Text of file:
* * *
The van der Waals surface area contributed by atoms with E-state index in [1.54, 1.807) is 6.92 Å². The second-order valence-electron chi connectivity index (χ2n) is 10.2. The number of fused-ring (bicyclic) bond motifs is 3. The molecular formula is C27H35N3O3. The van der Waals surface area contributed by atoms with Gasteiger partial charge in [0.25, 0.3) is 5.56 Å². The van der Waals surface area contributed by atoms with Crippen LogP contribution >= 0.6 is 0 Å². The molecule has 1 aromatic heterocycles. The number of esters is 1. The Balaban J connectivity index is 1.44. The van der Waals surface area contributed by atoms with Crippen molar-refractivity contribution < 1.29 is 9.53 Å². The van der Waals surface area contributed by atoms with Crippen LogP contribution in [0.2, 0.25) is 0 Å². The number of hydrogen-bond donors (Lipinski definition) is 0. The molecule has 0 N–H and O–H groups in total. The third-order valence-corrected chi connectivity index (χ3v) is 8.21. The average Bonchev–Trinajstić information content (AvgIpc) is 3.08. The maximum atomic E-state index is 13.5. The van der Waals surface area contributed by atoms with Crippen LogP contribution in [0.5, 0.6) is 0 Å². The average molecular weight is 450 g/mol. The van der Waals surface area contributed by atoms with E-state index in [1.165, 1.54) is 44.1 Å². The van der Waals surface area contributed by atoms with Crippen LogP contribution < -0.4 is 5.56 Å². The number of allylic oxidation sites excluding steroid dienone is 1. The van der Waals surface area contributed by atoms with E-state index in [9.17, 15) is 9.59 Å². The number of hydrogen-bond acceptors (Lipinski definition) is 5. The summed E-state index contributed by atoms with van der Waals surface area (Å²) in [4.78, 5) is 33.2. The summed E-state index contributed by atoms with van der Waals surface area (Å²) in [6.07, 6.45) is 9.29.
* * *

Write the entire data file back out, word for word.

The van der Waals surface area contributed by atoms with E-state index in [1.54, 1.807) is 6.92 Å². The second-order valence-electron chi connectivity index (χ2n) is 10.2. The number of fused-ring (bicyclic) bond motifs is 3. The molecular formula is C27H35N3O3. The van der Waals surface area contributed by atoms with Gasteiger partial charge in [0.25, 0.3) is 5.56 Å². The van der Waals surface area contributed by atoms with Crippen LogP contribution >= 0.6 is 0 Å². The molecule has 1 aromatic heterocycles. The number of esters is 1. The Balaban J connectivity index is 1.44. The van der Waals surface area contributed by atoms with Crippen molar-refractivity contribution < 1.29 is 9.53 Å². The van der Waals surface area contributed by atoms with Crippen LogP contribution in [0.2, 0.25) is 0 Å². The number of hydrogen-bond donors (Lipinski definition) is 0. The molecule has 0 N–H and O–H groups in total. The third-order valence-corrected chi connectivity index (χ3v) is 8.21. The average Bonchev–Trinajstić information content (AvgIpc) is 3.08. The maximum atomic E-state index is 13.5. The van der Waals surface area contributed by atoms with Crippen LogP contribution in [0.5, 0.6) is 0 Å². The average molecular weight is 450 g/mol. The van der Waals surface area contributed by atoms with E-state index in [1.165, 1.54) is 44.1 Å². The van der Waals surface area contributed by atoms with Crippen LogP contribution < -0.4 is 5.56 Å². The number of allylic oxidation sites excluding steroid dienone is 1. The van der Waals surface area contributed by atoms with E-state index in [9.17, 15) is 9.59 Å². The number of hydrogen-bond acceptors (Lipinski definition) is 5. The summed E-state index contributed by atoms with van der Waals surface area (Å²) in [4.78, 5) is 33.2. The summed E-state index contributed by atoms with van der Waals surface area (Å²) in [6.07, 6.45) is 9.29.